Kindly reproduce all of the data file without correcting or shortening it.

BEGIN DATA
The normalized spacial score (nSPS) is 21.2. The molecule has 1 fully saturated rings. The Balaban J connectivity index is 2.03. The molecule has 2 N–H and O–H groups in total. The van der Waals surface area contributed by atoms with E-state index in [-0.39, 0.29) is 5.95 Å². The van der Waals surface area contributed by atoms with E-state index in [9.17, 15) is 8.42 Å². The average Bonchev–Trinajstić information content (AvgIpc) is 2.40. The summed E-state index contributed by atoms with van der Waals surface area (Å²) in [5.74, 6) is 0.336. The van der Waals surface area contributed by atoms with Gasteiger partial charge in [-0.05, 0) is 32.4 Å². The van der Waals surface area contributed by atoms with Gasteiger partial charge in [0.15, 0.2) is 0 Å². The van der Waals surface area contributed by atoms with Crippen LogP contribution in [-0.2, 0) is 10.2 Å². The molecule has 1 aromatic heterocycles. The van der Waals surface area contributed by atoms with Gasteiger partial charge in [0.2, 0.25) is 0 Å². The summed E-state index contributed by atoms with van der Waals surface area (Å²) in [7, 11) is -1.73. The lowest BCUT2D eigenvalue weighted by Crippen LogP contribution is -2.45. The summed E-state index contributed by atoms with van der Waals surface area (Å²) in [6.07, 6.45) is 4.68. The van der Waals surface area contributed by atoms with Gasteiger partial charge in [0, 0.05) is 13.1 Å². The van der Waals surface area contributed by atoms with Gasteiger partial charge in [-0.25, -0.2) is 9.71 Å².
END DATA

The normalized spacial score (nSPS) is 21.2. The molecule has 1 fully saturated rings. The Balaban J connectivity index is 2.03. The molecule has 2 N–H and O–H groups in total. The van der Waals surface area contributed by atoms with E-state index in [-0.39, 0.29) is 5.95 Å². The van der Waals surface area contributed by atoms with E-state index in [9.17, 15) is 8.42 Å². The average Bonchev–Trinajstić information content (AvgIpc) is 2.40. The summed E-state index contributed by atoms with van der Waals surface area (Å²) in [5.74, 6) is 0.336. The van der Waals surface area contributed by atoms with Gasteiger partial charge in [-0.05, 0) is 32.4 Å². The van der Waals surface area contributed by atoms with Gasteiger partial charge in [0.15, 0.2) is 0 Å². The van der Waals surface area contributed by atoms with Crippen LogP contribution in [-0.2, 0) is 10.2 Å². The molecule has 1 aromatic heterocycles. The van der Waals surface area contributed by atoms with Gasteiger partial charge in [0.2, 0.25) is 0 Å². The summed E-state index contributed by atoms with van der Waals surface area (Å²) in [7, 11) is -1.73. The lowest BCUT2D eigenvalue weighted by Crippen LogP contribution is -2.45. The summed E-state index contributed by atoms with van der Waals surface area (Å²) in [6.07, 6.45) is 4.68. The van der Waals surface area contributed by atoms with Gasteiger partial charge in [0, 0.05) is 13.1 Å². The van der Waals surface area contributed by atoms with Gasteiger partial charge in [-0.25, -0.2) is 9.71 Å².